Pros: All-star hybrid powertrain; excellent tech; huge cargo area; high-quality cabin
Cons: Sad sack base engine; some weird interior controls; a bit blah to drive
You have to give the designers of the 2023 Hyundai Tucson credit: They really went for it. In a segment long known for bland anonymity, the Tucson is an explosion of sharp creases, odd bulges and a smiling grille that lights up on its edges like a Vegas marquee. The wheel arches are angular rather than actual arches, there are diamond shapes embossed in the rear bumper, and LED taillights that dangle from a full-width light bar like Dracula fangs. There’s A LOT going on. Maybe too much, but hey, better than dull.
And, importantly, all of the above adorns a solid entry in the ultra-competitive compact SUV segment. It’s really big, for one, besting the cargo capacity of the Toyota RAV4 and last-gen CR-V, and offering similar passenger-hauling capability. It has a nicer interior than both, too, with much better infotainment and safety technology. The Tucson Hybrid’s powertrain is also an all-star, uniquely combining a turbocharged engine, electric motor and six-speed automatic to create a powertrain that is surprisingly powerful and refined, thrifty as expected, and pleasingly normal to drive. The Tucson Plug-In Hybrid steps all that up even further. Unfortunately, the base engine is a real slug, and worse, is the only way to get the more characterful N Line and XRT trim levels. We’d likely choose another compact SUV over a gas-only Tucson, but the Hybrid? Definitely check that out. And if A LOT is not what you’re going for stylistically, the 2023 Kia Sportage is mechanically related.
Interior & Technology | Passenger & Cargo Space | Performance & Fuel Economy
What it’s like to drive | Pricing & Trim Levels | Crash Ratings & Safety Features
What’s new for 2023?
Forward collision warning and adaptive cruise control with stop-and-go capability are now standard on every trim level, while all but the base trim now comes standard with a hands-free liftgate and wireless device charging. This is also the first full model year for the plug-in hybrid, the sportier Tucson N Line and the more rugged Tucson XRT.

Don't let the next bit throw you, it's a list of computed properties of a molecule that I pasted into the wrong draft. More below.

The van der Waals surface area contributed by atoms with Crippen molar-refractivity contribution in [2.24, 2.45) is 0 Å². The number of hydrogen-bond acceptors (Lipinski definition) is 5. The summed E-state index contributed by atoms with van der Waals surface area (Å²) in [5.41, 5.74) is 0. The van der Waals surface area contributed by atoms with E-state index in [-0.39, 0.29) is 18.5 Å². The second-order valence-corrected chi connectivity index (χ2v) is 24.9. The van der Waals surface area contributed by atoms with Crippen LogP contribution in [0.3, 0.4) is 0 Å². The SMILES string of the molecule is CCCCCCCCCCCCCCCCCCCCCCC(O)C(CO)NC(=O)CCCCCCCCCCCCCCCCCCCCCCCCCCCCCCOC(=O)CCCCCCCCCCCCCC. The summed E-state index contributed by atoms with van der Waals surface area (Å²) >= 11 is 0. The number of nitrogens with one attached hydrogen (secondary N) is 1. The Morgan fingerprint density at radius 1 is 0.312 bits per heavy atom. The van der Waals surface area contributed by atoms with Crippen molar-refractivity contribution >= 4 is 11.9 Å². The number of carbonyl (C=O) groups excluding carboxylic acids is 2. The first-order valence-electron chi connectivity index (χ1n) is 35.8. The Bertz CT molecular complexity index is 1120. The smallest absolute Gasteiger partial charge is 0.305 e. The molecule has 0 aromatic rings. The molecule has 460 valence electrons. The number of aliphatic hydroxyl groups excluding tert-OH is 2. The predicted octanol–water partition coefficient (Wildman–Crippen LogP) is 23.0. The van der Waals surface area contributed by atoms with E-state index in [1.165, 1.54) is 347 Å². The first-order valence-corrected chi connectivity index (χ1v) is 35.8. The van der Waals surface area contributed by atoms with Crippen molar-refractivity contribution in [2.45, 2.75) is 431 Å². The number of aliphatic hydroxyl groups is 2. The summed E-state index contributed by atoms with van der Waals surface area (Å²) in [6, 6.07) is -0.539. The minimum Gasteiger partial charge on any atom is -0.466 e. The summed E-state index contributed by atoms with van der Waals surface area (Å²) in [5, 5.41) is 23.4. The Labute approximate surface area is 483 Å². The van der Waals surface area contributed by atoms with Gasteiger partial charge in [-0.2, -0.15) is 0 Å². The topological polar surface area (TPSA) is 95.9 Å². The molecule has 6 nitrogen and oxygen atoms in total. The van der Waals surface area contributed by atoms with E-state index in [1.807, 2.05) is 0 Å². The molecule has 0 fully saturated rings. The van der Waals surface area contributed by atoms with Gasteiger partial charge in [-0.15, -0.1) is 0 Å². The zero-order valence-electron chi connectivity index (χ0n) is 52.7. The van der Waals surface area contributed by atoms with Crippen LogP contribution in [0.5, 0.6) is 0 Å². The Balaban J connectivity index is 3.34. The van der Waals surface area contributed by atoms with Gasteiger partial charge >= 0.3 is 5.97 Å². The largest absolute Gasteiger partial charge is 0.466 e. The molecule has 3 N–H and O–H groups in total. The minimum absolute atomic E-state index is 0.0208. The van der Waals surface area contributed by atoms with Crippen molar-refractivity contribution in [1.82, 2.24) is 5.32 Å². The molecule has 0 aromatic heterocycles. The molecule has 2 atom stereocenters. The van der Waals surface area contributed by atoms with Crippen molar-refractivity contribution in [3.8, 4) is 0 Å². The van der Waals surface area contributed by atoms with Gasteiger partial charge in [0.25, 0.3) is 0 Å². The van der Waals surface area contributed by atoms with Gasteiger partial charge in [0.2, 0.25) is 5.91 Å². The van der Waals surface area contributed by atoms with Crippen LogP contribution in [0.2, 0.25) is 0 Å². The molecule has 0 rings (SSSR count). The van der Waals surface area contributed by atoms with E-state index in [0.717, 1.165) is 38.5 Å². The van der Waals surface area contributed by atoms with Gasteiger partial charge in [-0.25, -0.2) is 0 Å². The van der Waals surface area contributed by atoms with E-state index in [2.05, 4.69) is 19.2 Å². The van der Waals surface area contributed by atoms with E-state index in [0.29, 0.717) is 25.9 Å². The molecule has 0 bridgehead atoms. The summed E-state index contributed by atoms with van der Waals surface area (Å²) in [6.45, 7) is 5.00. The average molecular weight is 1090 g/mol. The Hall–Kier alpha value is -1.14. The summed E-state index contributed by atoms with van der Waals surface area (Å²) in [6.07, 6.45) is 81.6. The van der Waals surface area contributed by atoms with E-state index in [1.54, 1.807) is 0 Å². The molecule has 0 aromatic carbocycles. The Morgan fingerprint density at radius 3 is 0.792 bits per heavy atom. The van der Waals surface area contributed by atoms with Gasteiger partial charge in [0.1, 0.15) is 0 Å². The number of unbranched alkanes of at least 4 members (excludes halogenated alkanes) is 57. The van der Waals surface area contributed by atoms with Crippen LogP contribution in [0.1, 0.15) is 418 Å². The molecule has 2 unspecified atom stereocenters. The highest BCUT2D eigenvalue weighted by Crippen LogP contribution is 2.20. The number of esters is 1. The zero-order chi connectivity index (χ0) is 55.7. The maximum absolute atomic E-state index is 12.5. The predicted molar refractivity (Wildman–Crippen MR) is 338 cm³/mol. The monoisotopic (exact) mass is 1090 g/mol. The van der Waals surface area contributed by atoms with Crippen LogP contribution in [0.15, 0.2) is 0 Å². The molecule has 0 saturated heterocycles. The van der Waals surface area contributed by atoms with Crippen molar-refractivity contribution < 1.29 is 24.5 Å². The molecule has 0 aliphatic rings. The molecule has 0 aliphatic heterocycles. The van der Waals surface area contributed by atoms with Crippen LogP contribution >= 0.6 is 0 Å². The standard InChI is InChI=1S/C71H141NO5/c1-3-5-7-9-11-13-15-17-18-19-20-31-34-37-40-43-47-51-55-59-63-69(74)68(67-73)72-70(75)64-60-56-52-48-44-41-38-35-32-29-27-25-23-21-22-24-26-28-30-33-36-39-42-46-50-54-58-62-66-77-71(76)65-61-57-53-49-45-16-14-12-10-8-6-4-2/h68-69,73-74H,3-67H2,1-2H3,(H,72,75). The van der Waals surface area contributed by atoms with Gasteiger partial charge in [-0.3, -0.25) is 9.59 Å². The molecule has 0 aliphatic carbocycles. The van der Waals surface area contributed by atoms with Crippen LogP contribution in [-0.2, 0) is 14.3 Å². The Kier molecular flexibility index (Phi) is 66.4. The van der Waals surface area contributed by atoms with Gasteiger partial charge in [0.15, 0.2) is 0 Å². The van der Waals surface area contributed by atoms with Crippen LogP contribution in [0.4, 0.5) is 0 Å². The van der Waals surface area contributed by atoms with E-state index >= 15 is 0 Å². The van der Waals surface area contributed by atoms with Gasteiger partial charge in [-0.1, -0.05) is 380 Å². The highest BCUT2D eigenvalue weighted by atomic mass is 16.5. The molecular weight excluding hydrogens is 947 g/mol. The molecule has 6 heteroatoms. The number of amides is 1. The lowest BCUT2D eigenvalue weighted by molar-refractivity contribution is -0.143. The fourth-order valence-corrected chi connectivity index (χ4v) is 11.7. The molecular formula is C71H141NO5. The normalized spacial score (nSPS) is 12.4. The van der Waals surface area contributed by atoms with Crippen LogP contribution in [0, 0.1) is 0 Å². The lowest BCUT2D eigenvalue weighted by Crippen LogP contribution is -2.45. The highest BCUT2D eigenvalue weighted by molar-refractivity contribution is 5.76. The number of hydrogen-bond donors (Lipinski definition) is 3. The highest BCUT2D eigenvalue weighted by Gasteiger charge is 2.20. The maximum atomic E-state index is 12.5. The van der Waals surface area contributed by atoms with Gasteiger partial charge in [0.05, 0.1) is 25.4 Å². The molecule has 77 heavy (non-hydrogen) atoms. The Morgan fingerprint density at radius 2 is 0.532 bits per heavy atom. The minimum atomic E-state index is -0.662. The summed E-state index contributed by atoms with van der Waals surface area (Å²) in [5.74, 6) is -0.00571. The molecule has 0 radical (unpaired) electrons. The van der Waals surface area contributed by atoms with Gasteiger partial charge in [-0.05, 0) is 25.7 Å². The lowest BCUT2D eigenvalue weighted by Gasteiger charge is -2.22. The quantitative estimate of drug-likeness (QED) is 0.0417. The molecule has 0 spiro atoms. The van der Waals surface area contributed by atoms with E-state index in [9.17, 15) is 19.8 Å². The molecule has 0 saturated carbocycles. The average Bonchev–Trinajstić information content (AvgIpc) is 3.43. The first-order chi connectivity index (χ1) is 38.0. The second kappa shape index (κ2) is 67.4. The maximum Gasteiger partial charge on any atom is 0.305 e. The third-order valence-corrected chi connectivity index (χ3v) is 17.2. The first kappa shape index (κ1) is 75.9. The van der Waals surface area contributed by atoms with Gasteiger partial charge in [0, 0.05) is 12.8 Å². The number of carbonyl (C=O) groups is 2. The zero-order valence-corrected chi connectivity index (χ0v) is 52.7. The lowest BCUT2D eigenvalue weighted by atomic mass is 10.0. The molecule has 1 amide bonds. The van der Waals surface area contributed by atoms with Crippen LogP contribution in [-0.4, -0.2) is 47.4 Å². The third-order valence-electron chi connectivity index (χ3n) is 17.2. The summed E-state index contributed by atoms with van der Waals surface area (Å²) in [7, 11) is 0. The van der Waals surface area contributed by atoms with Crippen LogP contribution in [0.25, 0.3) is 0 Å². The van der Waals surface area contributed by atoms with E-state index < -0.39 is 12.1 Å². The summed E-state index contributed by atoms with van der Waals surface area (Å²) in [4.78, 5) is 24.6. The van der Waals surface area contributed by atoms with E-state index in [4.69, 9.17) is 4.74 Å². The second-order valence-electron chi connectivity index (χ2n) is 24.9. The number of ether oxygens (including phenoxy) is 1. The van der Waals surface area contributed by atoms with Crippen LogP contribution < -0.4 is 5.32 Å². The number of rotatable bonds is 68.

What are the Tucson interior and in-car technology like?
In a segment where many competitors go with a more functional aesthetic, the Hyundai Tucson is more stylish, more tech-focused and more premium. We especially like the dash-width vents and cloth trim. Plastics and switchgear are of a high quality as well. There are some key differences based on trim level, however. Besides upholstery and color choices, the center stack controls actually differ. The SE and SEL come with an 8-inch touchscreen, while an upgrade 10.25-inch widescreen unit is standard on everything else (plus the SEL’s Convenience package). Their basic user interface is similar, but the bigger screen increases functionality. Unusually, only the 8-inch screen is compatible with wireless Android Auto and Apple CarPlay; the larger unit requires a wired connection. This is true of most recent Hyundai products, and the 10.25-inch system will get new hardware in future model years to address this.
With either, Hyundai ditched a traditional volume knob and other physical controls, which is a downgrade. The 8-inch screen is paired scroll wheels for volume and tuning (below left), which is technically better than the tap-tap-tapping you have to do with the all-touch controls paired with the 10.25-inch unit (below right), but they’re still strange. Touch-sensitive controls have also historically been difficult to find and successfully press while driving, and these are no different. All that piano black trim also means lots and lots of fingerprints.
Otherwise, the front seats are comfortable and supportive with excellent adjustment on higher trims (base models get just six-way manual adjustment). Rear-seat recline and remote fold-down features are standard, and heating for the rear bench is available on the range-topping Limited model.